Do you have a support network? That is, do you have a group of people that you rely on, who are there to provide you the encouragement you need as an entrepreneur?

By Alana Muller (President, Kauffman FastTrac)

You may already know that being an entrepreneur can be both lonely and frightening. An individual with an idea and the passion for turning that idea into a business may start out in her home office with only a computer and her own thoughts to keep her company.

Maybe she has a business partner – maybe not. Enthusiasm for her project must be balanced against the realities of funding needs, of vendor needs and of the need to attract customers. In fact, the loneliest time can be when she going through the decision-making process and may be consumed with second guessing and self-doubt. However, her emotions can be managed best by acquiring one vital tool – an extensive, supportive network.

To be successful – in any endeavor – you must surround yourself with mentors, advisors and advocates who will prop you up, cheer you on, protect you from the naysayers, provide reality checks along the way and help keep you focused on your vision.

Sure, many new firms are the result of one individual’s vision, passion and dreams. She sets out to create a startup built from sheer grit and determination. But, no company has ever succeeded without the backing of a solid support network. So, take heed!

Surround yourself with:

  • Partners: Whether these be hired or co-founders, having partners with which to share ideas and/or co-market can be very beneficial when gathering honest feedback about your business.
  • Peers: Other business owners and aspiring entrepreneurs have likely walked in your shoes. They are great sources for best practices and lessons learned.
  • Mentors: Seasoned entrepreneurs, coaches, and entrepreneurship experts are always learning from their businesses and clients. Using their advice can pay off in the long run.
  • Advisers: These consultants have expertise across multiple functions – marketing, finance, sales, government, and more. Their advice will guide you to wise decisions.
  • Investors: As necessary, ensuring there are potential investors who may fund your business is a critically important step when launching your firm.
  • Friends: Trusted, straightforward friends can provide reasonable, honest advice during decision making and problem solving periods.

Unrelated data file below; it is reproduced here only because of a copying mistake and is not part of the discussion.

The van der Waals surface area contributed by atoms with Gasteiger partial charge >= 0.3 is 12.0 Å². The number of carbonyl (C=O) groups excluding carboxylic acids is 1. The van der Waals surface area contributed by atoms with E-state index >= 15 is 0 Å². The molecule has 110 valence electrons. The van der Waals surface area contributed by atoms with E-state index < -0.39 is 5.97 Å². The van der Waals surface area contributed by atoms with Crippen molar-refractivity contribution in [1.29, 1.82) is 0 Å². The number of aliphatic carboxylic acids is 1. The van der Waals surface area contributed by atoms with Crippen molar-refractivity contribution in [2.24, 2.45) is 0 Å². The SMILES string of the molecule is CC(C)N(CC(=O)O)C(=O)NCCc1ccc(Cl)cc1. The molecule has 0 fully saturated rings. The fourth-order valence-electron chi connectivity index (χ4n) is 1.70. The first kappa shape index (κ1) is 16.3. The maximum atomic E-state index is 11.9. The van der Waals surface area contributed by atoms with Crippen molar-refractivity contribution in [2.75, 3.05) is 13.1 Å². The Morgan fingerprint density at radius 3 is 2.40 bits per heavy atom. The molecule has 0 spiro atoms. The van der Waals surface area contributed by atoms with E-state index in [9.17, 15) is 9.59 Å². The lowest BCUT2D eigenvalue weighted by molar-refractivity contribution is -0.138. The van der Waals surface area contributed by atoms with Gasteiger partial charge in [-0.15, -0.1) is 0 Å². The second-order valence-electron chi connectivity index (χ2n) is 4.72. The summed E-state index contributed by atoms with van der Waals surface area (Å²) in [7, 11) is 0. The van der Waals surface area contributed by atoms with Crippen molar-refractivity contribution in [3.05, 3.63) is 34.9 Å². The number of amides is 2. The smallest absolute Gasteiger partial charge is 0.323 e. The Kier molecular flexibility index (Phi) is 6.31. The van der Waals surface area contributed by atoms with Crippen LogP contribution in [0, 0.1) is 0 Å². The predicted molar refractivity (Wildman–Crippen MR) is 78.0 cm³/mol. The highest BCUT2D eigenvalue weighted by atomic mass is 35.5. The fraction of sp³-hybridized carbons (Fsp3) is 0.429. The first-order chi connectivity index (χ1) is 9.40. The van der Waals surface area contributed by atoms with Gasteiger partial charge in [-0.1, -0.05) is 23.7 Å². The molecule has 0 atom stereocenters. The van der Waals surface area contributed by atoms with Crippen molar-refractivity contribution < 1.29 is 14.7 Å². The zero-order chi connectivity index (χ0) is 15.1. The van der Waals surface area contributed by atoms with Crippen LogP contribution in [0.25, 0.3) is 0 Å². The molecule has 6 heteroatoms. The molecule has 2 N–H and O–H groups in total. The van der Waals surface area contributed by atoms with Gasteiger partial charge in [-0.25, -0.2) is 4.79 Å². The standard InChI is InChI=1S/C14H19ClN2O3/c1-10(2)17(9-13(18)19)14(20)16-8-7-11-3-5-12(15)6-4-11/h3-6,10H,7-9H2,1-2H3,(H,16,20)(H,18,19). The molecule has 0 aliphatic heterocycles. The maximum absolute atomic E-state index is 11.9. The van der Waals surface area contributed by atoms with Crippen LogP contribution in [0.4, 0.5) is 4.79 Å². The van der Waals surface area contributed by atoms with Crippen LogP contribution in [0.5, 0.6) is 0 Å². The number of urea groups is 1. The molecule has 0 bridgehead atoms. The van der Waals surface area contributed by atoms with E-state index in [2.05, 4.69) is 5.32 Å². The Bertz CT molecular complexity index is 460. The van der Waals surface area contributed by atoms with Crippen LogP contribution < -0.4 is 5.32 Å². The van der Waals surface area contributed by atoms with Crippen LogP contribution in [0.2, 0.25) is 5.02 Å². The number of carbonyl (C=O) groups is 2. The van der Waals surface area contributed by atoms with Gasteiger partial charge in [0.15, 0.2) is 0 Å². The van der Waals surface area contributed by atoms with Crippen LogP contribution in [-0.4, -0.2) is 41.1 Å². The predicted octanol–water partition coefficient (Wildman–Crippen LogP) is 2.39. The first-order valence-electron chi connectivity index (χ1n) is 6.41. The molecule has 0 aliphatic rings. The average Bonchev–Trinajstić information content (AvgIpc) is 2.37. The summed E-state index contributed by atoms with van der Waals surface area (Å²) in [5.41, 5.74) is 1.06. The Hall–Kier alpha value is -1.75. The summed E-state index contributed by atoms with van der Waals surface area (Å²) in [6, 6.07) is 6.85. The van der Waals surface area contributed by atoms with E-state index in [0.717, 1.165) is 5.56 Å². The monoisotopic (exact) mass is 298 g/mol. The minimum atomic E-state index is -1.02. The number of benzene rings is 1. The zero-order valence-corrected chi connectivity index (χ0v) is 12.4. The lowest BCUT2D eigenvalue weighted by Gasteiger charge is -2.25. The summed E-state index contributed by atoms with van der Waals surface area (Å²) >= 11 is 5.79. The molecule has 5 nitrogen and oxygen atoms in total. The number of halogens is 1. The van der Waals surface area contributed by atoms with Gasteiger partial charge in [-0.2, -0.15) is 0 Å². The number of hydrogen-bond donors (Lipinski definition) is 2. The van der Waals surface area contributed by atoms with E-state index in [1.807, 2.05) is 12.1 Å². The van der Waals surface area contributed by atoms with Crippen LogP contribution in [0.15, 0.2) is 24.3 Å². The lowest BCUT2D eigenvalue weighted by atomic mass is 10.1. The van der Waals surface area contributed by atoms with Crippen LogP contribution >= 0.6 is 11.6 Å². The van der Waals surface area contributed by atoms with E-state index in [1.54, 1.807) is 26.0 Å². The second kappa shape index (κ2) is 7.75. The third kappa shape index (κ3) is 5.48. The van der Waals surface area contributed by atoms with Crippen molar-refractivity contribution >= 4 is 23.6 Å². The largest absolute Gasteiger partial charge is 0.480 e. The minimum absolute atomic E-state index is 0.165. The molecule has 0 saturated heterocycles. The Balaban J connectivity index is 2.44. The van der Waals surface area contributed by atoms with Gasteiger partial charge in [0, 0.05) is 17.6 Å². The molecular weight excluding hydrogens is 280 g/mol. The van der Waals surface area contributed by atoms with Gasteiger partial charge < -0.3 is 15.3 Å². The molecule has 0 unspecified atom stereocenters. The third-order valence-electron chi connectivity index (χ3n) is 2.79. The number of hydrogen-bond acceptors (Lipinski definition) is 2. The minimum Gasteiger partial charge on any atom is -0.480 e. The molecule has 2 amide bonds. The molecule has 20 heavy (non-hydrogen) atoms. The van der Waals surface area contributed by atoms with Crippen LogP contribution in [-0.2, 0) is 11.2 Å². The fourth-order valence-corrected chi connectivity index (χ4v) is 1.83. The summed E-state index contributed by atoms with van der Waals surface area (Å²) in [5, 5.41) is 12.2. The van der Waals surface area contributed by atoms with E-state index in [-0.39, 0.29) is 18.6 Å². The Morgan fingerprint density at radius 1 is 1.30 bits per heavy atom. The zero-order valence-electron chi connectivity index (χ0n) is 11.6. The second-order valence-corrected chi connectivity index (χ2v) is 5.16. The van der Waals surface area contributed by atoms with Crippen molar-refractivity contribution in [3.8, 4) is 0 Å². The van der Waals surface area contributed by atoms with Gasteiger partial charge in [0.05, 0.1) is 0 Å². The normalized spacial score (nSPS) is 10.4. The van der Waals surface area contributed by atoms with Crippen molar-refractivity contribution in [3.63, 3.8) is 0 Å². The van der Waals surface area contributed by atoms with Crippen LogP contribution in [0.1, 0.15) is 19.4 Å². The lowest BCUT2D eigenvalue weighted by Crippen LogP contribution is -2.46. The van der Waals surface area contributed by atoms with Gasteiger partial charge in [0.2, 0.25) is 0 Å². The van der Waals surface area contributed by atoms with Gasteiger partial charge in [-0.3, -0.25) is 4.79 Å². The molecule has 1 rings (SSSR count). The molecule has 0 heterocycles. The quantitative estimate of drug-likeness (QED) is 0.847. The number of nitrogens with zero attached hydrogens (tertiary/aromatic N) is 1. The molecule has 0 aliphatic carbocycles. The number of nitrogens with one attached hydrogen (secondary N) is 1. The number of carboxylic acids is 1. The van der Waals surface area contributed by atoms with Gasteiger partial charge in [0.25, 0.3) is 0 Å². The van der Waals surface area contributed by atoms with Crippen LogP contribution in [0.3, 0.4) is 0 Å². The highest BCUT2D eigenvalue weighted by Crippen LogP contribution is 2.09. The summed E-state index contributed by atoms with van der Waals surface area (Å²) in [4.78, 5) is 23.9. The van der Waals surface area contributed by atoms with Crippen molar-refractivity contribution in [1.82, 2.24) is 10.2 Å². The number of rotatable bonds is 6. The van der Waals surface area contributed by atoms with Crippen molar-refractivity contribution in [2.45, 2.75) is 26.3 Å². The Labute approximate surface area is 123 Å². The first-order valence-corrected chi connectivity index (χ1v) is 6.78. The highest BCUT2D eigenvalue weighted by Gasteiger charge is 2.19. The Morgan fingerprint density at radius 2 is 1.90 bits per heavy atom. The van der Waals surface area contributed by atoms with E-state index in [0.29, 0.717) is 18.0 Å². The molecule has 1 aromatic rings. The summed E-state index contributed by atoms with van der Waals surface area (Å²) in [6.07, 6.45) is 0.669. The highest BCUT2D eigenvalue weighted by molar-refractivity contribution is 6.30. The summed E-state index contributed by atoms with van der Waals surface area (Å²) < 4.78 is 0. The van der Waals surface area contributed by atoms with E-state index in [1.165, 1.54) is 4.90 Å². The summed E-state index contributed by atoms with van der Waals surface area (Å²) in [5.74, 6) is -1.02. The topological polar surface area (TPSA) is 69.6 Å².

• Customers: The best way to get feedback is by asking the end user. Always ask your clients what they think, what your services should include, how you should market to them, etc.

There is one other group of individuals with whom to surround yourself, that is, other entrepreneurs. Together, you can work through problems, share experiences – good and bad, so that you may learn from one another’s successes and disappointments. And, there is no better advocate for the entrepreneur than another entrepreneur – someone who knows what you are going through, who has been there before, who is nearly as excited about your idea as you are.

So, the lesson here is: Don’t go it alone. If chosen wisely, all of these people will believe in you, be there to cheer you on through thick and thin, and provide you with honest feedback in hopes that it will help you achieve greater success.

This post was originally posted at The Way Women Work. Photo credit: Erica Kawamoto Hsu.

Women 2.0 readers: How have you culled your support network for your entrepreneurial journey? Let us know in the comments.

135f853e40723a9367d2b373681bb852_biggerAbout the guest blogger: Alana Muller is President of Kauffman FastTrac, the nation’s leading provider of training to aspiring and existing entrepreneurs, giving them the tools, resources and networks to start and grow successful businesses. Kauffman FastTrac was created by the Kauffman Foundation. Alana holds an MBA from the University of Chicago and a B.S. in mathematics from Smith College. She is the author of an online blog called CoffeeLunchCoffee, a practical field guide for professional networking. Follow her on Twitter at @AlanaMuller.